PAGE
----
Man kissing woman in the woods
People having an affair get turned on by keeping their relationship a secret. Felix Russell, Public Domain

The newness, change, or excitement an affair offers mimics feelings felt in the beginning of a relationship, affecting how the brain responds to stimuli.

The Brain During An Affair

Affairs are commonly portrayed as being exciting, fun, and mischievous. It serves as a vacation from the day-to-day agenda. It’s excitement without the baggage.

The brain goes through several changes in functions when we’re infatuated, bonding, and keeping the affair a secret.


During the infatuation stage, the brain is inundated with dopamine — a neurotransmitter that heightens the sensation of pleasure. Dopamine increases energy, which is why our first conversation with someone attractive is exciting. Interestingly, couples or partners often show signs of surging dopamine including increased energy, less need for sleep or food, focused attention and delight in the smaller details of a new relationship, or affair.

Previous research has found the infatuation phase really does change how you think. A University of Pisa study studied if the brain mechanisms that cause you to think about your partner constantly were linked to similar brain mechanisms seen in OCD. Upon analyzing blood samples from the lovers, the findings revealed serotonin levels of new lovers were equivalent to the low serotonin levels of OCD patients.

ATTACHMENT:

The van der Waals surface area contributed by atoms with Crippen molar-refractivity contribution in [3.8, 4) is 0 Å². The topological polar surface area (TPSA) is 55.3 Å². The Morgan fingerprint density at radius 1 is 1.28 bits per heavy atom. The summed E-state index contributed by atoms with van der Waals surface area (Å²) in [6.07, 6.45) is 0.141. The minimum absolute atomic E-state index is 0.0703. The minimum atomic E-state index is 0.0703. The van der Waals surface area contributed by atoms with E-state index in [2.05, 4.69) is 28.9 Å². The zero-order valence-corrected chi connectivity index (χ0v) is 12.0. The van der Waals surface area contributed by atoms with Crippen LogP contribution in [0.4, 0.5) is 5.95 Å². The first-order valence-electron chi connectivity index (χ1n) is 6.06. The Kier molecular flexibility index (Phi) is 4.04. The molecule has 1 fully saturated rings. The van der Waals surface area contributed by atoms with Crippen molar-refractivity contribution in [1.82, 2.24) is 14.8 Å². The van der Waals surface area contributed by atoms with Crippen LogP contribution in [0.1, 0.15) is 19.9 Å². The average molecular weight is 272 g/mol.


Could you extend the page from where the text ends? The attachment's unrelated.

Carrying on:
Jonathan Bennett, dating and relationship coach in Columbus, Ohio, suggests this level of infatuation is what causes partners to treat their side pieces extra well.

“Their brain is releasing pleasure chemicals (dopamine, endorphins, and serotonin) that make falling in love an exciting and happy experience,” he told Medical Daily .

The feelings the cheater feels for their side piece brings them back to the happiness of young love that they haven’t likely experienced in many years.


People who decide to cheat are likely to experience a flood of the love hormone, oxytocin, in the brain. Oxytocin promotes trust, bonding, and attachment between adults, between parents and their offspring. A study conducted by Israel’s Bar-Ilan University supports the belief new lovers tend to have substantially higher plasma levels of oxytocin, as compared to non-attached singles.